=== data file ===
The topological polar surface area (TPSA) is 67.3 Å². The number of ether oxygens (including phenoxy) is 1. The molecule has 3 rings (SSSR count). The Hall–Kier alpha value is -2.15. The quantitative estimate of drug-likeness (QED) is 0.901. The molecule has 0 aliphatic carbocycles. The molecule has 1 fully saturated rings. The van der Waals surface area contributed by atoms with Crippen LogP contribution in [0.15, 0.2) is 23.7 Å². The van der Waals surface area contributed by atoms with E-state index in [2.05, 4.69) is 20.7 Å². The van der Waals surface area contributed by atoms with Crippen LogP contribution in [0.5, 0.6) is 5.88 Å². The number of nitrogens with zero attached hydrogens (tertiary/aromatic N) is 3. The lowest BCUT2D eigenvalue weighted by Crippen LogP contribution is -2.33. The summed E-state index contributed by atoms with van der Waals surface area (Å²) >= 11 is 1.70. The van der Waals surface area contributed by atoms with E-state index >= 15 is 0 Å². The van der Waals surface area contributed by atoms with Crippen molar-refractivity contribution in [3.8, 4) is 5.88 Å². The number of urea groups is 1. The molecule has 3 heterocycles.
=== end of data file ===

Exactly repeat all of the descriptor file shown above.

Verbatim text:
The topological polar surface area (TPSA) is 67.3 Å². The number of ether oxygens (including phenoxy) is 1. The molecule has 3 rings (SSSR count). The Hall–Kier alpha value is -2.15. The quantitative estimate of drug-likeness (QED) is 0.901. The molecule has 0 aliphatic carbocycles. The molecule has 1 fully saturated rings. The van der Waals surface area contributed by atoms with Crippen LogP contribution in [0.15, 0.2) is 23.7 Å². The van der Waals surface area contributed by atoms with E-state index in [2.05, 4.69) is 20.7 Å². The van der Waals surface area contributed by atoms with Crippen LogP contribution in [0.5, 0.6) is 5.88 Å². The number of nitrogens with zero attached hydrogens (tertiary/aromatic N) is 3. The lowest BCUT2D eigenvalue weighted by Crippen LogP contribution is -2.33. The summed E-state index contributed by atoms with van der Waals surface area (Å²) >= 11 is 1.70. The van der Waals surface area contributed by atoms with E-state index >= 15 is 0 Å². The van der Waals surface area contributed by atoms with Crippen molar-refractivity contribution in [3.8, 4) is 5.88 Å². The number of urea groups is 1. The molecule has 3 heterocycles.